Swiss Army knife-inspired Romotow puts a new spin on motorhomes

Swiss Army knife-inspired Romotow puts a new spin on motorhomes

romotow swivelling campervanChristchurch design consultancy W2 has designs on storming the growing motorhome industry with the Romotow, a patented campervan model it says offers up to 70 percent more floor area than traditional types.

How is that possible, you ask? The Romotow consists of two key pieces, where the outer frame swivels out to create a second living area.

W2 directors Stuart Winterbourn and Matt Wilkie have secured a New Zealand patent and are looking for a caravan manufacturer to work with on a prototype and eventual production (building their own factory would be cost-prohibitive).

They formed W2 in 2007 to offer both residential and commercial design services, and are hoping to bring the Romotow to market by 2015.

They're also lodging international licences around the world, focusing on Europe, the UK and North America as key export markets.

Pricing is yet to be decided, though Wilkie says the Romotow will likely cost 25-30 percent more than comparable regular models.

The Romotow will come in a range of sizes and fit-out variations include sliding doors, louvered windows, multiple berths, kitchenette, bathroom, and a rear mounted camera. 

Wilkie says the Romotow can be used to run a mobile cafe or other mobile business or even cater to horse owners who attend overnight equestrian events; that model would provide a ramp for the horses and a prep area for saddling up.

The W2 founders say National Caravan Council in the UK, the Caravan and Camping Association in Australia, the New Zealand Motor Caravan Association and others all confirm that the caravan, motorhome and camping industry is the fastest growing domestic tourism sector. 

“A friend of ours imports caravans from the UK and we got talking one day about the potential cost savings of a flat-packed caravan design that would be easy to manufacture, ship and use. We did some research and realised that caravans had taken a bit of a bad rap in previous years, and campervans were on the increase. One camping association had even blamed Top Gear host Jeremy Clarkson for his frequent abuse of caravans," says Wilkie.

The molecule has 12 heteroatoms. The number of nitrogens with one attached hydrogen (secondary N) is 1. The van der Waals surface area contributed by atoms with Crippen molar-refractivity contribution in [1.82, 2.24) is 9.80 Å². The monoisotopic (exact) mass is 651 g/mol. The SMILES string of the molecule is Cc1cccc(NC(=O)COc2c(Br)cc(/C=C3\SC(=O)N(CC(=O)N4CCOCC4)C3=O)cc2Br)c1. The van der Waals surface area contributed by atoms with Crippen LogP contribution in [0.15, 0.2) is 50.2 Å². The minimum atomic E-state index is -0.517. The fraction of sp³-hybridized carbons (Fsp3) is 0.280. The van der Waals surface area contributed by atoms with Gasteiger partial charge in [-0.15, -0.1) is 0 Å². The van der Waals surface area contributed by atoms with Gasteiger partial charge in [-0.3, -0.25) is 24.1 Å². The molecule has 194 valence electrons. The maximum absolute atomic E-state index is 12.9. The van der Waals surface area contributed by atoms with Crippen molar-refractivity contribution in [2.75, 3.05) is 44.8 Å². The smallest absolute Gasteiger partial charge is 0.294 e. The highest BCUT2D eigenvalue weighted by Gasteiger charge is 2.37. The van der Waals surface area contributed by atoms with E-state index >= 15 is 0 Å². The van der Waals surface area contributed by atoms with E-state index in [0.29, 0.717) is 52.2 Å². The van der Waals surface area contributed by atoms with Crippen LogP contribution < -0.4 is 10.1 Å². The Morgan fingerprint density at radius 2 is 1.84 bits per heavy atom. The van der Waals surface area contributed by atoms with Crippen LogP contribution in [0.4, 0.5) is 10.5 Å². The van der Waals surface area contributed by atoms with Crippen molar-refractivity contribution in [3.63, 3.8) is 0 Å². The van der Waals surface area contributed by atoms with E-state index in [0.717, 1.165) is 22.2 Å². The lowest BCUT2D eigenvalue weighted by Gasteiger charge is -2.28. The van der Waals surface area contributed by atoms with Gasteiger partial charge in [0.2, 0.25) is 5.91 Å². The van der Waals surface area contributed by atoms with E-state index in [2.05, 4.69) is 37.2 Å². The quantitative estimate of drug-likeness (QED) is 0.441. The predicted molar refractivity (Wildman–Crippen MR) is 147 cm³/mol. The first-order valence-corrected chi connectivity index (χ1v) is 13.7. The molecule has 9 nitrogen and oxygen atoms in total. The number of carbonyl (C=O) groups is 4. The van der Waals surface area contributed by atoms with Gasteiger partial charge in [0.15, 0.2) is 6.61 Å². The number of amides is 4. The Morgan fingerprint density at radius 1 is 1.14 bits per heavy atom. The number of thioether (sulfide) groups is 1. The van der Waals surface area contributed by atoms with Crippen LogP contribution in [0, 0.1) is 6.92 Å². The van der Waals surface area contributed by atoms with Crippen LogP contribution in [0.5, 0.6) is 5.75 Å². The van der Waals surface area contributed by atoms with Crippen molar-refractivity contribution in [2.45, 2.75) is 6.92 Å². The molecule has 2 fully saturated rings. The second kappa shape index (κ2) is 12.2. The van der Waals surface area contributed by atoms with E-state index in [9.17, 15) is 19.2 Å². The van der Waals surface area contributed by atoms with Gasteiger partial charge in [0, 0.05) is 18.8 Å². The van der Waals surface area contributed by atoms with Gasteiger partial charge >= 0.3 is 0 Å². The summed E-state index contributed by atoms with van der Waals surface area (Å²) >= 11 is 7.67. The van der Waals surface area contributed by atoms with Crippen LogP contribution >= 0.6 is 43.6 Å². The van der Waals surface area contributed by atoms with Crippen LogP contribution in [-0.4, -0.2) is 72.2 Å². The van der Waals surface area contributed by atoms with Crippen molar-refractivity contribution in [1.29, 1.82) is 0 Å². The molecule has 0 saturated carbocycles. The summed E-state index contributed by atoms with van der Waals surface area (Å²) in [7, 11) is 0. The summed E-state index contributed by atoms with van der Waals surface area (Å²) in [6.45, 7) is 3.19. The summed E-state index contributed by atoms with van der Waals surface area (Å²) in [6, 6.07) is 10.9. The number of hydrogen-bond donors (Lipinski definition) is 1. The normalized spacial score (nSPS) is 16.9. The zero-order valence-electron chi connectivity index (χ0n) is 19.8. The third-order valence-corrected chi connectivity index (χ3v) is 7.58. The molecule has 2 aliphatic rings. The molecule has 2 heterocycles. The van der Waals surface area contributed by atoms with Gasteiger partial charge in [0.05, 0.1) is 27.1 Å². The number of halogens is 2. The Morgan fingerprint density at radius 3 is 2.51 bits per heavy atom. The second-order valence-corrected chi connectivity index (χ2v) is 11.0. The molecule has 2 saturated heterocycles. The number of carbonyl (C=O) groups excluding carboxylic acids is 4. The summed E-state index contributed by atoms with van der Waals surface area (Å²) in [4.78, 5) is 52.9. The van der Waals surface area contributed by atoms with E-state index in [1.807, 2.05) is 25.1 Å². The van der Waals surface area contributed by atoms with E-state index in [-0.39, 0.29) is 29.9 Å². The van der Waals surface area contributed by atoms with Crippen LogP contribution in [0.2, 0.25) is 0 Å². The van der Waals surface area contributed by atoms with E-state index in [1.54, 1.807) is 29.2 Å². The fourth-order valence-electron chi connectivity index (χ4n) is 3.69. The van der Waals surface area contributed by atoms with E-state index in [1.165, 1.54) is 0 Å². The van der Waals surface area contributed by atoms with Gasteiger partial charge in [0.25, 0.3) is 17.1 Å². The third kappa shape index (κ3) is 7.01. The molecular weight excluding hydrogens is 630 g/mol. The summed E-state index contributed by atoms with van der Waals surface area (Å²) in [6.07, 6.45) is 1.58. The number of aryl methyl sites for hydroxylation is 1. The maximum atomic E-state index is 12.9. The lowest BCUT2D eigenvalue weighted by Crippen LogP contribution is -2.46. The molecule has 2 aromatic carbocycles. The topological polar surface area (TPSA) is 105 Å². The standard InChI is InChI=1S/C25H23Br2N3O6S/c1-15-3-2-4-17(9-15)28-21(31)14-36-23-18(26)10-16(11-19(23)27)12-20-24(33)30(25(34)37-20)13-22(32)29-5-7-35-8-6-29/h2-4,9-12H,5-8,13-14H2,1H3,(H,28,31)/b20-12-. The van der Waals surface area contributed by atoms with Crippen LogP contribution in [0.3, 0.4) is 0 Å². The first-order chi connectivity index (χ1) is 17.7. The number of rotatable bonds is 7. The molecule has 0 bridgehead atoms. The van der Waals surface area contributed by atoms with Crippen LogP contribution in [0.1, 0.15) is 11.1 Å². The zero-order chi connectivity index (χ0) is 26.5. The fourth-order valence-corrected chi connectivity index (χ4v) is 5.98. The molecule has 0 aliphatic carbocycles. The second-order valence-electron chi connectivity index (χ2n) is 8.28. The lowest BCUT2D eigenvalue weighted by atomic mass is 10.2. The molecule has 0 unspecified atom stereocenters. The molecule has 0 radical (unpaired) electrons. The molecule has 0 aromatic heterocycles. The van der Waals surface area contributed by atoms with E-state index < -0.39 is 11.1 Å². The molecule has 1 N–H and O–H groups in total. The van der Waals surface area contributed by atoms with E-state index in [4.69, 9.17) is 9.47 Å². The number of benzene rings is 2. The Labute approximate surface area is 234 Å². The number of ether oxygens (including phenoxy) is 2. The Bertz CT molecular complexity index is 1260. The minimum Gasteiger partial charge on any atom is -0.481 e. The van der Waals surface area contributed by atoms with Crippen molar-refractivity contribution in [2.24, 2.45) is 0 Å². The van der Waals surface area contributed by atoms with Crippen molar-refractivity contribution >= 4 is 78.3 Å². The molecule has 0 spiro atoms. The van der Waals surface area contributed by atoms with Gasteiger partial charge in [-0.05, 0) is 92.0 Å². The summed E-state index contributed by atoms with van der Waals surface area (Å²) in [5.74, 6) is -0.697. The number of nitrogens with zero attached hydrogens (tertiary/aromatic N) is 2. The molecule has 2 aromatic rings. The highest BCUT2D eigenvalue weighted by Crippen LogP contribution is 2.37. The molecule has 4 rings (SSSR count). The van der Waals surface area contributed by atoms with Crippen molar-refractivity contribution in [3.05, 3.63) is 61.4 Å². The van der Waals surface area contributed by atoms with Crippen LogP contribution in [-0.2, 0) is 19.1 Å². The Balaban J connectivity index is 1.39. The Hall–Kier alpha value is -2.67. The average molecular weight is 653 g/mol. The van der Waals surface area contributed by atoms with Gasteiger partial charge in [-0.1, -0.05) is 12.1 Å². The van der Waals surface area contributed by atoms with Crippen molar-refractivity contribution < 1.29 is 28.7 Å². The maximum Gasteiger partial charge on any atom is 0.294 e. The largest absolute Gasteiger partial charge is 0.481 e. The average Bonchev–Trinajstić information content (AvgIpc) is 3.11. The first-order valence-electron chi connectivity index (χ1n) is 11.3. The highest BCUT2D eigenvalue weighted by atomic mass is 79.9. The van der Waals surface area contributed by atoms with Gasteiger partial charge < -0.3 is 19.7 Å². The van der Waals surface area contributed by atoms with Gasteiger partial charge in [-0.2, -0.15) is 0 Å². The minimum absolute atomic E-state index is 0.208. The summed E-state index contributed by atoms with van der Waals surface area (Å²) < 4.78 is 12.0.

The idea for the Romotow occurred over a picnic, and is based on the structure of a Swiss army knife, sliding out to reveal the various implements.

"We then sketched a ‘mobile living’ unit that could be anything: a caravan, a mobile café, a home office, a weekend escape, or a new lifestyle of discovery and wonder for retirees - and from that moment the concept took on a life of its own.”

Winterbourn says the need for a compact, spacious and convenient mobile living area is also on the rise but there is no single universal design that can meet everyone’s needs.

"The Romotow can provide this flexibility. You can take it camping, or on a sales trip or road show, or enjoy your retirement exploring the country (or continent!), or extend your property with a mobile office come guest room."

Idealog has been covering the most interesting people, businesses and issues from the fields of innovation, design, technology and urban development for over 12 years. And we're asking for your support so we can keep telling those stories, inspire more entrepreneurs to start their own businesses and keep pushing New Zealand forward. Give over $5 a month and you will not only be supporting New Zealand innovation, but you’ll also receive a print subscription and a copy of the new book by David Downs and Dr. Michelle Dickinson, No. 8 Recharged (while stocks last).